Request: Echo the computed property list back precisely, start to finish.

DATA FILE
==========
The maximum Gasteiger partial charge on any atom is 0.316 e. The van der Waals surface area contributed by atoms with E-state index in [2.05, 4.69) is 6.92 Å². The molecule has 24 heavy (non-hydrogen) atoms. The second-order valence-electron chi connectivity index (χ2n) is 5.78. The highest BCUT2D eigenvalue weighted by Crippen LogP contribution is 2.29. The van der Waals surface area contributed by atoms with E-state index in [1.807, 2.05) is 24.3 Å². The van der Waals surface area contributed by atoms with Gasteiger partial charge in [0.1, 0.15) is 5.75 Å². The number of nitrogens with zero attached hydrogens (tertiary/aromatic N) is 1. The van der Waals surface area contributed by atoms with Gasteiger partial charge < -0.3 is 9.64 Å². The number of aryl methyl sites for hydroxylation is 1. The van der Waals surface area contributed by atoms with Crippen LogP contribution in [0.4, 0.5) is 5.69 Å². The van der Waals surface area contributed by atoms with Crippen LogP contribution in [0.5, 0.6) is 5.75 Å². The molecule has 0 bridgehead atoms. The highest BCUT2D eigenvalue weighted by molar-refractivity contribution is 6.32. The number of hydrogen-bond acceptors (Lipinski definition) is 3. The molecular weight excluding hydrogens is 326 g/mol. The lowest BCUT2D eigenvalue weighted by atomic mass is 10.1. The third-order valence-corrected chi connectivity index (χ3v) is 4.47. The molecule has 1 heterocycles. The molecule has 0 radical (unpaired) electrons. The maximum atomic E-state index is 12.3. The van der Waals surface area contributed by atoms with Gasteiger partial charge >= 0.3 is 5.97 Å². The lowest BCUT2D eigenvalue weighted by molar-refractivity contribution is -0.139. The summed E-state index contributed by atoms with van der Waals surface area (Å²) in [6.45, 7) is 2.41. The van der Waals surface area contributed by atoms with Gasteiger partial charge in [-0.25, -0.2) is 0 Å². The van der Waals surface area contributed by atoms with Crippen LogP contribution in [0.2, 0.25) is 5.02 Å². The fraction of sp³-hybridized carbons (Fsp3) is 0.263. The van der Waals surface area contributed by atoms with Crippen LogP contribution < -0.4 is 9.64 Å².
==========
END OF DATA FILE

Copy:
The maximum Gasteiger partial charge on any atom is 0.316 e. The van der Waals surface area contributed by atoms with E-state index in [2.05, 4.69) is 6.92 Å². The molecule has 24 heavy (non-hydrogen) atoms. The second-order valence-electron chi connectivity index (χ2n) is 5.78. The highest BCUT2D eigenvalue weighted by Crippen LogP contribution is 2.29. The van der Waals surface area contributed by atoms with E-state index in [1.807, 2.05) is 24.3 Å². The van der Waals surface area contributed by atoms with Gasteiger partial charge in [0.1, 0.15) is 5.75 Å². The number of nitrogens with zero attached hydrogens (tertiary/aromatic N) is 1. The van der Waals surface area contributed by atoms with Gasteiger partial charge < -0.3 is 9.64 Å². The number of aryl methyl sites for hydroxylation is 1. The van der Waals surface area contributed by atoms with Crippen LogP contribution in [0.4, 0.5) is 5.69 Å². The van der Waals surface area contributed by atoms with Crippen LogP contribution in [0.5, 0.6) is 5.75 Å². The molecule has 0 bridgehead atoms. The highest BCUT2D eigenvalue weighted by molar-refractivity contribution is 6.32. The number of hydrogen-bond acceptors (Lipinski definition) is 3. The molecular weight excluding hydrogens is 326 g/mol. The lowest BCUT2D eigenvalue weighted by atomic mass is 10.1. The third-order valence-corrected chi connectivity index (χ3v) is 4.47. The molecule has 1 heterocycles. The molecule has 0 radical (unpaired) electrons. The maximum atomic E-state index is 12.3. The van der Waals surface area contributed by atoms with Gasteiger partial charge >= 0.3 is 5.97 Å². The lowest BCUT2D eigenvalue weighted by molar-refractivity contribution is -0.139. The summed E-state index contributed by atoms with van der Waals surface area (Å²) in [6.45, 7) is 2.41. The van der Waals surface area contributed by atoms with Gasteiger partial charge in [-0.25, -0.2) is 0 Å². The van der Waals surface area contributed by atoms with Crippen LogP contribution in [0.2, 0.25) is 5.02 Å². The fraction of sp³-hybridized carbons (Fsp3) is 0.263. The van der Waals surface area contributed by atoms with Crippen LogP contribution < -0.4 is 9.64 Å².